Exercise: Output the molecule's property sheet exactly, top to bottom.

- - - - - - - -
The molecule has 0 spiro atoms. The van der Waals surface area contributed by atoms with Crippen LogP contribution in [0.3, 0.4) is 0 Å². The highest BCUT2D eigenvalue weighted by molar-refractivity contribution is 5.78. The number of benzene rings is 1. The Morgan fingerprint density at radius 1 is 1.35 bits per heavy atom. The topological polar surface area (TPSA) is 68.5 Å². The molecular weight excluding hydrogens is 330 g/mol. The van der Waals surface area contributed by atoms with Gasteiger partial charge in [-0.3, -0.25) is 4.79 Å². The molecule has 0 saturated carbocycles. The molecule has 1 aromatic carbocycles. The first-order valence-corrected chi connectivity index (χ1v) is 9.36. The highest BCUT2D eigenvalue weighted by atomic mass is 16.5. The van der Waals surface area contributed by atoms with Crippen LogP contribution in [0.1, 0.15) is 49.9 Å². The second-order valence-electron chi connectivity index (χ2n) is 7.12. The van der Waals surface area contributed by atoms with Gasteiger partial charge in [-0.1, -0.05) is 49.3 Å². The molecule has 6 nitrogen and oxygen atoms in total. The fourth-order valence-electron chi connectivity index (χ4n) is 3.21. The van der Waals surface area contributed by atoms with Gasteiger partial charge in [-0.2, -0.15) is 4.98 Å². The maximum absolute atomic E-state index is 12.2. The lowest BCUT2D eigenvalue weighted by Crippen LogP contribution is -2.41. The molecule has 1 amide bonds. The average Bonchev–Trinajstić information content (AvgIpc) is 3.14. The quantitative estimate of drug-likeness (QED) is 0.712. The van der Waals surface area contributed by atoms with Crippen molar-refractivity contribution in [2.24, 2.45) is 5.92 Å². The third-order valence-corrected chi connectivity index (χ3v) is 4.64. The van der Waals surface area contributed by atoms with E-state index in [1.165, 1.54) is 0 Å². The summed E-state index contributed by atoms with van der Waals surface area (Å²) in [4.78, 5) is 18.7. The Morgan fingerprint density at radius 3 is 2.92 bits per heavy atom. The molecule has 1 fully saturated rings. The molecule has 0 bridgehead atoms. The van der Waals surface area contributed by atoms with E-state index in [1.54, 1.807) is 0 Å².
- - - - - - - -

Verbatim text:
The molecule has 0 spiro atoms. The van der Waals surface area contributed by atoms with Crippen LogP contribution in [0.3, 0.4) is 0 Å². The highest BCUT2D eigenvalue weighted by molar-refractivity contribution is 5.78. The number of benzene rings is 1. The Morgan fingerprint density at radius 1 is 1.35 bits per heavy atom. The topological polar surface area (TPSA) is 68.5 Å². The molecular weight excluding hydrogens is 330 g/mol. The van der Waals surface area contributed by atoms with Gasteiger partial charge in [-0.3, -0.25) is 4.79 Å². The molecule has 0 saturated carbocycles. The molecule has 1 aromatic carbocycles. The first-order valence-corrected chi connectivity index (χ1v) is 9.36. The highest BCUT2D eigenvalue weighted by atomic mass is 16.5. The van der Waals surface area contributed by atoms with Crippen LogP contribution in [0.1, 0.15) is 49.9 Å². The second-order valence-electron chi connectivity index (χ2n) is 7.12. The van der Waals surface area contributed by atoms with Gasteiger partial charge in [-0.1, -0.05) is 49.3 Å². The molecule has 6 nitrogen and oxygen atoms in total. The fourth-order valence-electron chi connectivity index (χ4n) is 3.21. The van der Waals surface area contributed by atoms with Gasteiger partial charge in [-0.2, -0.15) is 4.98 Å². The maximum absolute atomic E-state index is 12.2. The lowest BCUT2D eigenvalue weighted by Crippen LogP contribution is -2.41. The molecule has 1 amide bonds. The average Bonchev–Trinajstić information content (AvgIpc) is 3.14. The quantitative estimate of drug-likeness (QED) is 0.712. The van der Waals surface area contributed by atoms with Crippen molar-refractivity contribution in [2.24, 2.45) is 5.92 Å². The third-order valence-corrected chi connectivity index (χ3v) is 4.64. The van der Waals surface area contributed by atoms with E-state index in [1.165, 1.54) is 0 Å². The summed E-state index contributed by atoms with van der Waals surface area (Å²) in [4.78, 5) is 18.7. The Morgan fingerprint density at radius 3 is 2.92 bits per heavy atom. The molecule has 1 fully saturated rings. The molecule has 0 bridgehead atoms. The van der Waals surface area contributed by atoms with E-state index in [1.54, 1.807) is 0 Å².